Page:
ETSU Clarinet Ensemble and faculty selected to perform at prestigious festival

Published 2:27 pm Friday, March 1, 2024

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The Clarinet Ensemble of East Tennessee State University’s Department of Music has been invited to perform at the prestigious Music by Women Festival in Columbus, Miss., on March 7.

The eighth annual international festival features new and historic music by women composers. It is held at the Mississippi University for Women and is supported in part by the Mississippi Arts Commission and the National Endowment for the Arts.

The ETSU Clarinet Ensemble was selected to perform “Playground of the Mind” by Alice Jones based on a recording of its performance of the piece during ETSU’s 2023 Equity and Inclusion Conference.

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“It is an honor for our ensemble to be selected,” said Dr. Lisa Perry, assistant professor of clarinet at ETSU and director of the ensemble. “Performing at this international festival will give our students the chance to perform in a professional setting while sharing an incredible piece of music written for the clarinet ensemble. They will have the opportunity to attend concerts and interact with students from across the country, as well as professional composers and performers.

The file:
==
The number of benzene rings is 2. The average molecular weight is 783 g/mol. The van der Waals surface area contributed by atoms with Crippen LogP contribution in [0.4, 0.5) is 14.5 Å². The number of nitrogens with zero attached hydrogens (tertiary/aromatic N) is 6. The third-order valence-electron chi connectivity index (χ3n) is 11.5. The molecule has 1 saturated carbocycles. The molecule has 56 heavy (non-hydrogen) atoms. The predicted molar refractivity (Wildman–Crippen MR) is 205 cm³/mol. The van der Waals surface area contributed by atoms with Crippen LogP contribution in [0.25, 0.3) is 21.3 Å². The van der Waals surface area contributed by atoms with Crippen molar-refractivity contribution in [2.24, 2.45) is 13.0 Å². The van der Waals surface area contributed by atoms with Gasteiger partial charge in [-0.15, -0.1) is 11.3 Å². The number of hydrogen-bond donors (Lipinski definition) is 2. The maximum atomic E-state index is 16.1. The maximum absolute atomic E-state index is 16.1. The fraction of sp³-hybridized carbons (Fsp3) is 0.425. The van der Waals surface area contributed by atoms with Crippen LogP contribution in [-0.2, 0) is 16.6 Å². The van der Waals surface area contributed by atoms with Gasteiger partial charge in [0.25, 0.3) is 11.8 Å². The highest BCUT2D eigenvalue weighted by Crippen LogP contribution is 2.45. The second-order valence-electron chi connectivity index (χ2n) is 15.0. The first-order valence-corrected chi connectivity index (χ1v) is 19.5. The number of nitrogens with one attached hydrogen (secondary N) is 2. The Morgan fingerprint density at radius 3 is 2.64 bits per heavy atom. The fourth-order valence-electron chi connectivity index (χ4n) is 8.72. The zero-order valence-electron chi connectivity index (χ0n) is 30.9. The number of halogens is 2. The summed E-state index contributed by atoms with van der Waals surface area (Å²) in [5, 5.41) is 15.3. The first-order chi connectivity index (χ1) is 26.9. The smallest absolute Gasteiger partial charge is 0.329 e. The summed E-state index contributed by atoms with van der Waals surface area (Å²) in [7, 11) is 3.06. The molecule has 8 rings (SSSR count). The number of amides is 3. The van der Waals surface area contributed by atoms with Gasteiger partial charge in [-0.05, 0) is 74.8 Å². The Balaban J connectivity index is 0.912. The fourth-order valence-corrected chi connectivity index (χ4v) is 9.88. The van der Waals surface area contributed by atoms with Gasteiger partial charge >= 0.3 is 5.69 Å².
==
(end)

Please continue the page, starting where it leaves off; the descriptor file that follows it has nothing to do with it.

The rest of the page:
“I also hope it sparks interest in researching the amazing music written for our instrument, but not often traditionally played in our standard body of repertoire.”

Members of the ETSU Clarinet Ensemble include Kate Boundy, Clinton; Franklin Acosta, Elizabethton; Riley Keene, Gray; Landon Hensley, Greeneville; Dayton Sheffield, Johnson City; Jacob Foster, Sevierville; Sarah Smith, Surgoinsville; Anna Bullock, Soddy-Daisy; Will Carter and Alyson Newsom, both of Tullahoma; Khristiyana Adams, Big Stone Gap, Va.; and Hunter Bishop and Paige Statzer, both of Bristol, Va.

In addition to the students, Perry and two of her Department of Music colleagues, Drs. Heather Killmeyer (oboe) and Brian Rodesch (saxophone), will perform at the festival as the faculty woodwind ensemble Classical Appalachia. The trio will premiere a commissioned arrangement of “Destiny” by Theresa Martin for oboe, saxophone and bass clarinet.

Classical Appalachia has played at this festival for several years, according to Perry.

“We have gotten to know fantastic composers and performers through the event,” she said. “I always leave with a lot of inspiration and learn about new clarinet repertoire written by female composers. I have used many of these pieces in my teaching at ETSU, and it is special to be able to share this experience with the students this year.”

Attending and participating in major festivals and conferences like the Music by Women Festival is a prime example of the many experiential and hands-on learning opportunities ETSU offers its students. The university is home to a thriving arts community and is a source of tremendous creativity in the Appalachian Highlands.